sounds like a philosophy question, which is, “What is
knowledge?” And you’ll see in about two minutes why I’m
going to do this. But I’m going to suggest that I
can divide knowledge into at least two categories. OK, and what is knowledge? And the two categories I’m going
to divide them into are declarative and imperative
knowledge. Right. What in the world is declarative
knowledge? Think of it as statements
of fact. It’s assertions of truth. Boy, in this political season,
that’s a really dangerous phrase to use, right? But it’s a statement of fact. I’ll stay away from the
political comments. Let me give you an
example of this. Right. Here’s a declarative
statement. The square root of x is that y
such that y squared equals x, y’s positive. You all know that. But what I want you to
see here, is that’s a statement of fact. It’s a definition. It’s an axiom. It doesn’t help you
find square roots. If I say x is 2, I want to know,
what’s the square root of 2, well if you’re enough of
a geek, you’ll say 1.41529 or whatever the heck it is, but in
general, this doesn’t help you find the square root. The closest it does is it would
let you test. You know, if you’re wandering through
Harvard Square and you see an out-of-work Harvard grad,
they’re handing out examples of square roots, they’ll give
you an example and you can test it to see, is the
square root of 2, 1.41529 or whatever. I don’t even get laughs at
Harvard jokes, John, I’m going to stop in a second
here, all right? All right, so what am I
trying to say here? It doesn’t — yeah, exactly. We’re staying away from that,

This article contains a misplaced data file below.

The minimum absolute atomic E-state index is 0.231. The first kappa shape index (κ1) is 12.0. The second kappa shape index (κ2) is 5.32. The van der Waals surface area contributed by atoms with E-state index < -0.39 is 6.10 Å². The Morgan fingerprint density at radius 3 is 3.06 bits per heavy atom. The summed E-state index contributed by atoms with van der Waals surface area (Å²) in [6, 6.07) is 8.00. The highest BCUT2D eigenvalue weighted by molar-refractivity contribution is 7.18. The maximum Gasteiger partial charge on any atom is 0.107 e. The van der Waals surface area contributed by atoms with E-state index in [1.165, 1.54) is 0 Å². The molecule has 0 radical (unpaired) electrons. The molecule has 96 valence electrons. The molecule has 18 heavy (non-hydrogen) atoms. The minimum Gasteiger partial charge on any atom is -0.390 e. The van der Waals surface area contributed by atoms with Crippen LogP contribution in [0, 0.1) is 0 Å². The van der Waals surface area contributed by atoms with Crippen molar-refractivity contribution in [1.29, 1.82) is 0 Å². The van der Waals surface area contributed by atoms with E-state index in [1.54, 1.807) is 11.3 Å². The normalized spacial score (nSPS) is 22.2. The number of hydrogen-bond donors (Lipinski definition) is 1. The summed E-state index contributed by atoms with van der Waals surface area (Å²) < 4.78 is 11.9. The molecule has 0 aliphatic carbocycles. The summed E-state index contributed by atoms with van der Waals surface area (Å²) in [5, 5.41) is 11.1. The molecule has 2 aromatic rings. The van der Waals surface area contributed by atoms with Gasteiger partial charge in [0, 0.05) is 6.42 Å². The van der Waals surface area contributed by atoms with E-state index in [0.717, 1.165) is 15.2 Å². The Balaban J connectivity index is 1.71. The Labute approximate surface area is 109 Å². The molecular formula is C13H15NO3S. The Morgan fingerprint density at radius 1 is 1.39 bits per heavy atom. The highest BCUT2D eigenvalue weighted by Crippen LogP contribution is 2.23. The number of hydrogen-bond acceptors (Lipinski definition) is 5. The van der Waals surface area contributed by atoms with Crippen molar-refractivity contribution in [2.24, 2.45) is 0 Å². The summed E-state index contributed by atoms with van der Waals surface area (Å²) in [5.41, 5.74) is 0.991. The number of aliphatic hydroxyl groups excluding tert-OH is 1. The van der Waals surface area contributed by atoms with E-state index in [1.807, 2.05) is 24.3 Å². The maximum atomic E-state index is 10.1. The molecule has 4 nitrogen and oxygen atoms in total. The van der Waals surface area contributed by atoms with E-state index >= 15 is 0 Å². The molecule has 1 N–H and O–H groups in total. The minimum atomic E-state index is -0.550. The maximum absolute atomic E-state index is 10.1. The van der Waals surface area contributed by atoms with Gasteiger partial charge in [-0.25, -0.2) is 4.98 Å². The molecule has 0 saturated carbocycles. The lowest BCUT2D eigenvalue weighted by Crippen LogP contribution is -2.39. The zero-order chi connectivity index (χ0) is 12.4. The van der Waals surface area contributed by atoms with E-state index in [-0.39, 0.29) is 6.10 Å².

really quickly, especially with the cameras rolling. All right. What am I trying to say? It tells you how you might test
something but it doesn’t tell you how to. And that’s what imperative
knowledge is. Imperative knowledge
is a description of how to deduce something. So let me give you an
example of a piece of imperative knowledge. All right, this is actually a
very old piece of imperative knowledge for computing square
roots, it’s attributed to Heron of Alexandria, although I
believe that the Babylonians are suspected of knowing
it beforehand. But here is a piece of
imperative knowledge. All right? I’m going to start with a guess,
I’m going to call it g. And then I’m going to say, if g
squared is close to x, stop. And return g. It’s a good enough answer. Otherwise, I’m going to get a
new guess by taking g, x over g, adding them, and
dividing by two. Then you take the average
of g and x over g. Don’t worry about how came
about, Heron found this out. But that gives me a new guess,
and I’m going to repeat. That’s a recipe. That’s a description
of a set of steps. Notice what it has, it has a